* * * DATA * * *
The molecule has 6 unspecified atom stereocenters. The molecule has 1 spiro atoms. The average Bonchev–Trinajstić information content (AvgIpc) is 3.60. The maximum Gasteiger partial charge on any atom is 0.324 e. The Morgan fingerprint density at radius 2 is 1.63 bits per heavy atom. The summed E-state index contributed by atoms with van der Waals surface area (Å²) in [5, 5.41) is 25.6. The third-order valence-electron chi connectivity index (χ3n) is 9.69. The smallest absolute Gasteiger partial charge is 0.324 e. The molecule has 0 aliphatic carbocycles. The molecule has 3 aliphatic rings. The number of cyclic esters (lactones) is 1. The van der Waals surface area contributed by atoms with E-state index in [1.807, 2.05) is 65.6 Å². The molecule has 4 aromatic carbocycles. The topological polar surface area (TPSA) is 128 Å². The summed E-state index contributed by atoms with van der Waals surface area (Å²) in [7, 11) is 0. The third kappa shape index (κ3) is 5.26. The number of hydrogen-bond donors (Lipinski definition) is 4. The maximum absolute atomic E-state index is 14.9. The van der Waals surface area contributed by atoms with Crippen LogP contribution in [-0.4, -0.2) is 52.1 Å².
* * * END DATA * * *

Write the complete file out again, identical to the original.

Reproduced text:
The molecule has 6 unspecified atom stereocenters. The molecule has 1 spiro atoms. The average Bonchev–Trinajstić information content (AvgIpc) is 3.60. The maximum Gasteiger partial charge on any atom is 0.324 e. The Morgan fingerprint density at radius 2 is 1.63 bits per heavy atom. The summed E-state index contributed by atoms with van der Waals surface area (Å²) in [5, 5.41) is 25.6. The third-order valence-electron chi connectivity index (χ3n) is 9.69. The smallest absolute Gasteiger partial charge is 0.324 e. The molecule has 0 aliphatic carbocycles. The molecule has 3 aliphatic rings. The number of cyclic esters (lactones) is 1. The van der Waals surface area contributed by atoms with E-state index in [1.807, 2.05) is 65.6 Å². The molecule has 4 aromatic carbocycles. The topological polar surface area (TPSA) is 128 Å². The summed E-state index contributed by atoms with van der Waals surface area (Å²) in [7, 11) is 0. The third kappa shape index (κ3) is 5.26. The number of hydrogen-bond donors (Lipinski definition) is 4. The maximum absolute atomic E-state index is 14.9. The van der Waals surface area contributed by atoms with Crippen LogP contribution in [-0.4, -0.2) is 52.1 Å².